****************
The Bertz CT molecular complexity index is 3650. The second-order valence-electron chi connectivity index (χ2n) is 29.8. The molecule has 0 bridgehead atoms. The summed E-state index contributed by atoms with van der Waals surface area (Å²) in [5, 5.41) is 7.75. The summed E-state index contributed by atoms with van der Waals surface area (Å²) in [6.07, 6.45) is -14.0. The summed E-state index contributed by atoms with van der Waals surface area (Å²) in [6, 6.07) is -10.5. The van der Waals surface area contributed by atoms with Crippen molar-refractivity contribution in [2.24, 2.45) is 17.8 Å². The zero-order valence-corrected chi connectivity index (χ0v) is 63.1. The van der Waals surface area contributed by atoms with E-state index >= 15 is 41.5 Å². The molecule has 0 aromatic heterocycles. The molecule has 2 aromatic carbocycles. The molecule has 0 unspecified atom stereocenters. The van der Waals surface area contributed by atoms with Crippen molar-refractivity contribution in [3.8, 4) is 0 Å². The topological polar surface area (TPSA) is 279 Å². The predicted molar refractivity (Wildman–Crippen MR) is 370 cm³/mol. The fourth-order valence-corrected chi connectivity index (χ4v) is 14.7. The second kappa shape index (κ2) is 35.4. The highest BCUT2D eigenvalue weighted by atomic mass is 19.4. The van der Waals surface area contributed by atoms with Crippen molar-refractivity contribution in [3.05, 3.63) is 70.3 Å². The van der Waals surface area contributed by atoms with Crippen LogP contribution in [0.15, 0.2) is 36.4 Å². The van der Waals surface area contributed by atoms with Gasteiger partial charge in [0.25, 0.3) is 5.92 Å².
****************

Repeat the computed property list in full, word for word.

The Bertz CT molecular complexity index is 3650. The second-order valence-electron chi connectivity index (χ2n) is 29.8. The molecule has 0 bridgehead atoms. The summed E-state index contributed by atoms with van der Waals surface area (Å²) in [5, 5.41) is 7.75. The summed E-state index contributed by atoms with van der Waals surface area (Å²) in [6.07, 6.45) is -14.0. The summed E-state index contributed by atoms with van der Waals surface area (Å²) in [6, 6.07) is -10.5. The van der Waals surface area contributed by atoms with Crippen molar-refractivity contribution in [2.24, 2.45) is 17.8 Å². The zero-order valence-corrected chi connectivity index (χ0v) is 63.1. The van der Waals surface area contributed by atoms with E-state index >= 15 is 41.5 Å². The molecule has 0 aromatic heterocycles. The molecule has 2 aromatic carbocycles. The molecule has 0 unspecified atom stereocenters. The van der Waals surface area contributed by atoms with Crippen molar-refractivity contribution in [3.8, 4) is 0 Å². The topological polar surface area (TPSA) is 279 Å². The predicted molar refractivity (Wildman–Crippen MR) is 370 cm³/mol. The fourth-order valence-corrected chi connectivity index (χ4v) is 14.7. The second kappa shape index (κ2) is 35.4. The highest BCUT2D eigenvalue weighted by atomic mass is 19.4. The van der Waals surface area contributed by atoms with Crippen molar-refractivity contribution in [3.05, 3.63) is 70.3 Å². The van der Waals surface area contributed by atoms with Crippen LogP contribution in [0.15, 0.2) is 36.4 Å². The van der Waals surface area contributed by atoms with Gasteiger partial charge in [0.25, 0.3) is 5.92 Å².